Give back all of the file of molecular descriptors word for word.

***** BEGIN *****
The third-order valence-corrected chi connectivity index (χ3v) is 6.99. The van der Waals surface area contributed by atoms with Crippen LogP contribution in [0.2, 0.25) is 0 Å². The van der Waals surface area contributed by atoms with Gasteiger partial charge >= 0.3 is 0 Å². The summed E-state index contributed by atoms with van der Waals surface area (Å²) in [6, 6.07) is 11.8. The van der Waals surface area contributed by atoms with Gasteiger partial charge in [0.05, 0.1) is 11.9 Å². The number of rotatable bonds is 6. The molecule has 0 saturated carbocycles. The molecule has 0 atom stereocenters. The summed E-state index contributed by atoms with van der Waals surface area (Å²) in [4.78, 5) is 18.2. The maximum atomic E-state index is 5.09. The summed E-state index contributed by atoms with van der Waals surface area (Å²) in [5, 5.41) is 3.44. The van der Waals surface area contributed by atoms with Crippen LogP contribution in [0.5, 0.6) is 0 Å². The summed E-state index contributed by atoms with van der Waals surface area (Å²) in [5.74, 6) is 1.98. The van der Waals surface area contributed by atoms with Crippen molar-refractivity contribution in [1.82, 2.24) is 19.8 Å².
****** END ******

The third-order valence-corrected chi connectivity index (χ3v) is 6.99. The van der Waals surface area contributed by atoms with Crippen LogP contribution in [0.2, 0.25) is 0 Å². The van der Waals surface area contributed by atoms with Gasteiger partial charge >= 0.3 is 0 Å². The summed E-state index contributed by atoms with van der Waals surface area (Å²) in [6, 6.07) is 11.8. The van der Waals surface area contributed by atoms with Gasteiger partial charge in [0.05, 0.1) is 11.9 Å². The number of rotatable bonds is 6. The molecule has 0 saturated carbocycles. The molecule has 0 atom stereocenters. The summed E-state index contributed by atoms with van der Waals surface area (Å²) in [4.78, 5) is 18.2. The maximum atomic E-state index is 5.09. The summed E-state index contributed by atoms with van der Waals surface area (Å²) in [5, 5.41) is 3.44. The van der Waals surface area contributed by atoms with Crippen LogP contribution in [0.5, 0.6) is 0 Å². The summed E-state index contributed by atoms with van der Waals surface area (Å²) in [5.74, 6) is 1.98. The van der Waals surface area contributed by atoms with Crippen molar-refractivity contribution in [1.82, 2.24) is 19.8 Å².